My inspiration: the Lord.

My life: is too joyful, too upsetting, too dramatic, too full, too blessed, too meaningful, too insignificant, too full of potential still, for me to totally comprehend.

My card: let me redeem points to head to Los Angeles for a much-needed getaway and reunion for a fraction of what it's supposed to cost!


I really do apologize for being so lame and list-y lately. I blog for myself, largely to express the things that take too long for me to write long-hand, and believe me, there's plenty that I write long-hand, even more than I blog, if you can believe it. But still, I know there are a tiny number of you out there who actually read this to READ this, and to know me, and to love me, and I'm sorry that all I'm giving you lately are lists and regurgitations.

It's just that ... it's just that I am thoughtful lately, and I don't know how to express these thoughts, except on paper, and those words you will never ever see. Sorry, but that's the plain truth.

It is my greatest hope, and my assurance, actually, that my time in L.A. will be fruitful. That it will loose something in me that I have bound up for a few days, weeks now. That being with my sister and her family, that basking in sunlight and being wrapped in warmth, that being with those who have loved me for over a decade will be healing for all that ails me, and that being attacked by two rambunctious and preternaturally precocious little girls will provide me plenty of laughter and revelation and peace and yes, fodder for blogging. Heck, I should be able to cull a good story or two out of the airplane flight alone!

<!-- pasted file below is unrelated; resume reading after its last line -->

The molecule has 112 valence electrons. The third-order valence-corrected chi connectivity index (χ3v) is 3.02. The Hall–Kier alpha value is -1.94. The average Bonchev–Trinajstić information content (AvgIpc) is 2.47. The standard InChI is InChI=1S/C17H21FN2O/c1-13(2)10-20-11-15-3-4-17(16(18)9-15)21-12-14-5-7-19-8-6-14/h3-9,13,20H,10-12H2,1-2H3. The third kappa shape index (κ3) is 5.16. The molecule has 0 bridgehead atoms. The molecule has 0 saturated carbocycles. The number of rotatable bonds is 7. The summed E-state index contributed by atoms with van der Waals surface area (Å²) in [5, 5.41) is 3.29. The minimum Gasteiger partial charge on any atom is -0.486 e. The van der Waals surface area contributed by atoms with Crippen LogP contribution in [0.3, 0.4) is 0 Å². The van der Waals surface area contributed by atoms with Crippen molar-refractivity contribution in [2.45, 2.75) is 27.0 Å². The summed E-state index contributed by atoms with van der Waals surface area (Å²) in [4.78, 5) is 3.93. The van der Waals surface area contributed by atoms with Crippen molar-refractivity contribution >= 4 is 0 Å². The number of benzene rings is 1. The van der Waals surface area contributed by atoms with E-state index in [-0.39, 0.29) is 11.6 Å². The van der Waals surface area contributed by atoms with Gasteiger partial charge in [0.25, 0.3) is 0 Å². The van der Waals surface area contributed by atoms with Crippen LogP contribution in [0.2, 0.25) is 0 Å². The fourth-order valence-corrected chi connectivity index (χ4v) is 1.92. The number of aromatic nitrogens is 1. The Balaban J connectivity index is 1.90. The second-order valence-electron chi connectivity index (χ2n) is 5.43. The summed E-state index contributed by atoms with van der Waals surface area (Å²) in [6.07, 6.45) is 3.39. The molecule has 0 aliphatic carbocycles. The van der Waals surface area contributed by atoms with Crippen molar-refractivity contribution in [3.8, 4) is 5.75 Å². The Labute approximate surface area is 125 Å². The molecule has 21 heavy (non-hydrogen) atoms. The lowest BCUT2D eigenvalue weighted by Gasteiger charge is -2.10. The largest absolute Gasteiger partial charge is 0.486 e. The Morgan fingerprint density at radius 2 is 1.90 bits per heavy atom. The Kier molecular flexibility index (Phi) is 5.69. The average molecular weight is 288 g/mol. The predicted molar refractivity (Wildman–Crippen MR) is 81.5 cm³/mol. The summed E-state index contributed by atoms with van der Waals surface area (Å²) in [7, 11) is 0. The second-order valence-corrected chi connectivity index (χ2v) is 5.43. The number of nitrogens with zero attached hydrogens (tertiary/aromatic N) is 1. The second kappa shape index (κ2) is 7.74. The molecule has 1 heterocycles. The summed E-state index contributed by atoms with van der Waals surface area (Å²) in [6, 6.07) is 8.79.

So stay tuned, my trusty friends. L.A. beckons; I can't wait. And neither can you?

Saturday, November 26

1,000,000 IN 100 . . .

Almost 1,000,000 people murdered in 100 days.
That is what I learned from watching "Hotel Rwanda" tonight.

I am so ashamed. I am so woefully embarrassed that eleven years ago, when I was a college student old enough to know and to be aware and to care, I didn't. I am so ashamed that I didn't read past the newspaper headlines. I am so ashamed that I didn't pause in my dinner, my classes, my daily activities, my glasses of wine and mornings slept in, to take notice of what was happening in Rwanda. I am so embarrassed that I didn't consider what it meant for citizen to kill citizen, for a person to be drunk with hatred and prejudice, for a world to ignore truth, for humanity to be rendered totally inhumane. I am so ashamed that my heart is breaking and my mind is reeling with disbelief now, a stupid and meaningless eleven years later. I am embarrassed to confess that I don't know what's happening, fully, around the world in these days, even.